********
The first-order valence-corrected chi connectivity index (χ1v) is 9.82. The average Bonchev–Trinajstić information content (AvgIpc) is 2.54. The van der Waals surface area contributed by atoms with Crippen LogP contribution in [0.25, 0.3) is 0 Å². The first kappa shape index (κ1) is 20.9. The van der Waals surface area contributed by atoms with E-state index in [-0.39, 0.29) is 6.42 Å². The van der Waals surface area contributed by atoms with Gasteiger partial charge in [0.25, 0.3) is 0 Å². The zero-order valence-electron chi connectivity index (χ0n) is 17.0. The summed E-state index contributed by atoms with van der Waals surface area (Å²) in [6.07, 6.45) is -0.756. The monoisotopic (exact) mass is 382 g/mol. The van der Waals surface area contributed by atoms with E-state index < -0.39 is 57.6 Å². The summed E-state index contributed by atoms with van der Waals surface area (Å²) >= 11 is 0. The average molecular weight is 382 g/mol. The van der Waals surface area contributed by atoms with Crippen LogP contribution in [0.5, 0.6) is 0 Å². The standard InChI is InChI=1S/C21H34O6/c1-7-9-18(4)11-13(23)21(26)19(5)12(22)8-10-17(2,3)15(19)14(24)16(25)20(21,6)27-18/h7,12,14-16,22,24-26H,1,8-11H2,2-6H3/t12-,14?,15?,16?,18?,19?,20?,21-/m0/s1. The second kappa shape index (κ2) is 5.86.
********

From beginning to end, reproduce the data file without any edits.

The first-order valence-corrected chi connectivity index (χ1v) is 9.82. The average Bonchev–Trinajstić information content (AvgIpc) is 2.54. The van der Waals surface area contributed by atoms with Crippen LogP contribution in [0.25, 0.3) is 0 Å². The first kappa shape index (κ1) is 20.9. The van der Waals surface area contributed by atoms with E-state index in [-0.39, 0.29) is 6.42 Å². The van der Waals surface area contributed by atoms with Gasteiger partial charge in [0.25, 0.3) is 0 Å². The zero-order valence-electron chi connectivity index (χ0n) is 17.0. The summed E-state index contributed by atoms with van der Waals surface area (Å²) in [6.07, 6.45) is -0.756. The monoisotopic (exact) mass is 382 g/mol. The van der Waals surface area contributed by atoms with E-state index < -0.39 is 57.6 Å². The summed E-state index contributed by atoms with van der Waals surface area (Å²) >= 11 is 0. The average molecular weight is 382 g/mol. The van der Waals surface area contributed by atoms with Crippen LogP contribution in [0.5, 0.6) is 0 Å². The standard InChI is InChI=1S/C21H34O6/c1-7-9-18(4)11-13(23)21(26)19(5)12(22)8-10-17(2,3)15(19)14(24)16(25)20(21,6)27-18/h7,12,14-16,22,24-26H,1,8-11H2,2-6H3/t12-,14?,15?,16?,18?,19?,20?,21-/m0/s1. The second kappa shape index (κ2) is 5.86.